The Chameleon's Shadow


The Chameleon's Shadow

Could the traumas of war turn a hero into a brutal murderer?

When Lieutenant Charles Acland is flown home from Iraq with serious head injuries, he faces not only permanent disfigurement but also an apparent change to his personality. Described as an outgoing extrovert by everyone who knew him before he was wounded, he becomes increasingly isolated and withdrawn. Crippled by migraines, and suspicious of his psychiatrist, he begins to display sporadic bouts of aggression-particularly against women ...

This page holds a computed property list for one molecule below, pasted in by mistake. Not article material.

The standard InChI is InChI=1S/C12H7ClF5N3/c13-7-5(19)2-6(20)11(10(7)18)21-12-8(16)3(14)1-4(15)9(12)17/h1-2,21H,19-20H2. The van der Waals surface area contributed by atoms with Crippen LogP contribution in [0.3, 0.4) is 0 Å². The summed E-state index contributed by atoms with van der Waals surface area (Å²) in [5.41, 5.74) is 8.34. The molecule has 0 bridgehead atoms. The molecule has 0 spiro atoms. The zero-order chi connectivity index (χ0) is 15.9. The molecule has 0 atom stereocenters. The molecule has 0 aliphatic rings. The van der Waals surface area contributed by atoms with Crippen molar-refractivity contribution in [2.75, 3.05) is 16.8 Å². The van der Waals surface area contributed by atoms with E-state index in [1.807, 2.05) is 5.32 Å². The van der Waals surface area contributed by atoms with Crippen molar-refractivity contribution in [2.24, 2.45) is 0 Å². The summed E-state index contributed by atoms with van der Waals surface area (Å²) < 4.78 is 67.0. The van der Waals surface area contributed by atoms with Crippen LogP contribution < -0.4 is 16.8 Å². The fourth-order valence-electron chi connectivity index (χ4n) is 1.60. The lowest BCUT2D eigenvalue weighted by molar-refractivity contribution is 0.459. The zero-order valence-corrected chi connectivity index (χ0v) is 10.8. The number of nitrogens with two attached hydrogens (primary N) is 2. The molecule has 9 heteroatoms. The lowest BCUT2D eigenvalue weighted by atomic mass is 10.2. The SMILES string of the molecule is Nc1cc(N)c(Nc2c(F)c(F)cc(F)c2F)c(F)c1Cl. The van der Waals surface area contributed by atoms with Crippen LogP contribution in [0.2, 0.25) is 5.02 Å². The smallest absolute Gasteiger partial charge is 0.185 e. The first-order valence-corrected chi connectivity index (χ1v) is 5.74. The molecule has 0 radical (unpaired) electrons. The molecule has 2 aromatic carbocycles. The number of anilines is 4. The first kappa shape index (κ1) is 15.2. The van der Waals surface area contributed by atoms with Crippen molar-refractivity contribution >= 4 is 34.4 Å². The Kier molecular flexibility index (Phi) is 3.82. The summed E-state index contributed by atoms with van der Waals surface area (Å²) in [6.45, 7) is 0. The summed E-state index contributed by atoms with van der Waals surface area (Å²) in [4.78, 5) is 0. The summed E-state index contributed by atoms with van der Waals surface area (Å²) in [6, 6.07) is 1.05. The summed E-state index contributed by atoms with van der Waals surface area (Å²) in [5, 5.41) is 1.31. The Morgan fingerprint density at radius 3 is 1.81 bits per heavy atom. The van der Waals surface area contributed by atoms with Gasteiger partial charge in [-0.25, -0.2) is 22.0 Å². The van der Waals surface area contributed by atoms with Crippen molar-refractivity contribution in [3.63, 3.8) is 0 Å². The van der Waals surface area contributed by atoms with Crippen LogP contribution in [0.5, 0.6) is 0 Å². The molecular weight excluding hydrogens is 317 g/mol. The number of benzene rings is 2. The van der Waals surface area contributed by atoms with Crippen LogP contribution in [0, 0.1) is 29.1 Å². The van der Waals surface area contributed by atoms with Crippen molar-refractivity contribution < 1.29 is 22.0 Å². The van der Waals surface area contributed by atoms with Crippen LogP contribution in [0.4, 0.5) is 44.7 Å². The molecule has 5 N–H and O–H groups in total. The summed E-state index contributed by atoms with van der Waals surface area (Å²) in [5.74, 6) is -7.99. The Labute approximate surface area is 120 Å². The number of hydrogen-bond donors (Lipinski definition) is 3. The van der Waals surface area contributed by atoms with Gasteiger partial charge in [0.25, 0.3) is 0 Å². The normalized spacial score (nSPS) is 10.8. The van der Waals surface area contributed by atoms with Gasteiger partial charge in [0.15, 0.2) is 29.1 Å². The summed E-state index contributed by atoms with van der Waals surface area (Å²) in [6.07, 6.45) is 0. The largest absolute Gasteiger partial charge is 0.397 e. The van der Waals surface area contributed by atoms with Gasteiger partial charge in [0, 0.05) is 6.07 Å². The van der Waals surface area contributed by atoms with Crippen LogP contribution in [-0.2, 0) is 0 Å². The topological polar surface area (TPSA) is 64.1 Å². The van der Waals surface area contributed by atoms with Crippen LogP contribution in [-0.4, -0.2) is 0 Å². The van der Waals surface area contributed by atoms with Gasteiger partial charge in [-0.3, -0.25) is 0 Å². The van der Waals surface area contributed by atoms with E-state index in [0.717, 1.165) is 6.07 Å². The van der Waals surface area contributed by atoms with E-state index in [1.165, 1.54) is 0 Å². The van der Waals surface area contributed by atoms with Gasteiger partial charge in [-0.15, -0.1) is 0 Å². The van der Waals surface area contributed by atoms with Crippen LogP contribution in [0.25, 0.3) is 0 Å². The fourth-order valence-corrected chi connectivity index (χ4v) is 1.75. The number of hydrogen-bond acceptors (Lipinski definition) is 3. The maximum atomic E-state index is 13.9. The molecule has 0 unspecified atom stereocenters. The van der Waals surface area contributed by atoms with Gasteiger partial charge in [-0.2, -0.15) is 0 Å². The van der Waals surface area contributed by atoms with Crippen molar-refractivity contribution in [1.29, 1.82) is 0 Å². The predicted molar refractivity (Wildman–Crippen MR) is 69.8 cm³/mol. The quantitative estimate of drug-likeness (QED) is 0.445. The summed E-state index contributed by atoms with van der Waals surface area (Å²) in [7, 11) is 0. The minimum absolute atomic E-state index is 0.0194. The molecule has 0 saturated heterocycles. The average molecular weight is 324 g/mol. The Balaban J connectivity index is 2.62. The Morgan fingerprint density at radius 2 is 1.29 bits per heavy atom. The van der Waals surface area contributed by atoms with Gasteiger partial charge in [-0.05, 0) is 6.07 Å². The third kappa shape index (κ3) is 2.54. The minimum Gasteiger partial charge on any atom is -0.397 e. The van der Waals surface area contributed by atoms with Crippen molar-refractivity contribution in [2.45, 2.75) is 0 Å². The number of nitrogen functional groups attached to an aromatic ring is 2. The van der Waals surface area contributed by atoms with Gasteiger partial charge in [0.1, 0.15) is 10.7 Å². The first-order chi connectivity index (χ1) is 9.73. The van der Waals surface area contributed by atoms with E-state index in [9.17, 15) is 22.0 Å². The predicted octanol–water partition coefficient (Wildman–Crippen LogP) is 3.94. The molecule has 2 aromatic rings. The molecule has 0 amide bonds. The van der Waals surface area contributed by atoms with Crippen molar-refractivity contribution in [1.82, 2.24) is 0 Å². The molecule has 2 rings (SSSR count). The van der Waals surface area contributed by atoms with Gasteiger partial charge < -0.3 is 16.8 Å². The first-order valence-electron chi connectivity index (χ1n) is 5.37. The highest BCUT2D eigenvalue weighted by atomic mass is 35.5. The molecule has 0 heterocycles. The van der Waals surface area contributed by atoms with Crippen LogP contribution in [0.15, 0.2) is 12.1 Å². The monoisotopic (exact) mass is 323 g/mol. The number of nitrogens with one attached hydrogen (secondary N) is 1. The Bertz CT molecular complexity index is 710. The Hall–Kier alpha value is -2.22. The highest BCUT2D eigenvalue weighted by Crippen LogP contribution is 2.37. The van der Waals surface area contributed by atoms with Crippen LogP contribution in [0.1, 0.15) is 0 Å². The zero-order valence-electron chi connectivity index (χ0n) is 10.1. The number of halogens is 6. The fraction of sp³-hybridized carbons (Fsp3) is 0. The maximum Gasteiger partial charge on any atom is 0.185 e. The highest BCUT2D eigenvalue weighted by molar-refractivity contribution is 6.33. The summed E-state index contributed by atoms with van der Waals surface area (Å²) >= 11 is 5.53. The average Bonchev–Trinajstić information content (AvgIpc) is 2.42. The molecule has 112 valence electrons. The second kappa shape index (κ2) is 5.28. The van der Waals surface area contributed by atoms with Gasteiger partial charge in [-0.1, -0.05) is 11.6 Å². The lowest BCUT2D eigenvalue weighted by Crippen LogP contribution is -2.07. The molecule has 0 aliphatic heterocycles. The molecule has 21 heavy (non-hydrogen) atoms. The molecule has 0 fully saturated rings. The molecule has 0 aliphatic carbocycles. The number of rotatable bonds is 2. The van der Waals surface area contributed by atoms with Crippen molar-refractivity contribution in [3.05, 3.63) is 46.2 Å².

When the army refuses his request to return to active service he cuts all ties with his former life and moves to London. Alone and unmonitored, he sinks into a private world of guilt and paranoid distrust. He attracts the attention of police who are investigating three gay murders in the area that appear to have been motivated by extreme rage. How much control does Acland have over the dark side of his personality? Do his migraines contribute to his rages? And why, if he hates women, does he look to a woman for help?

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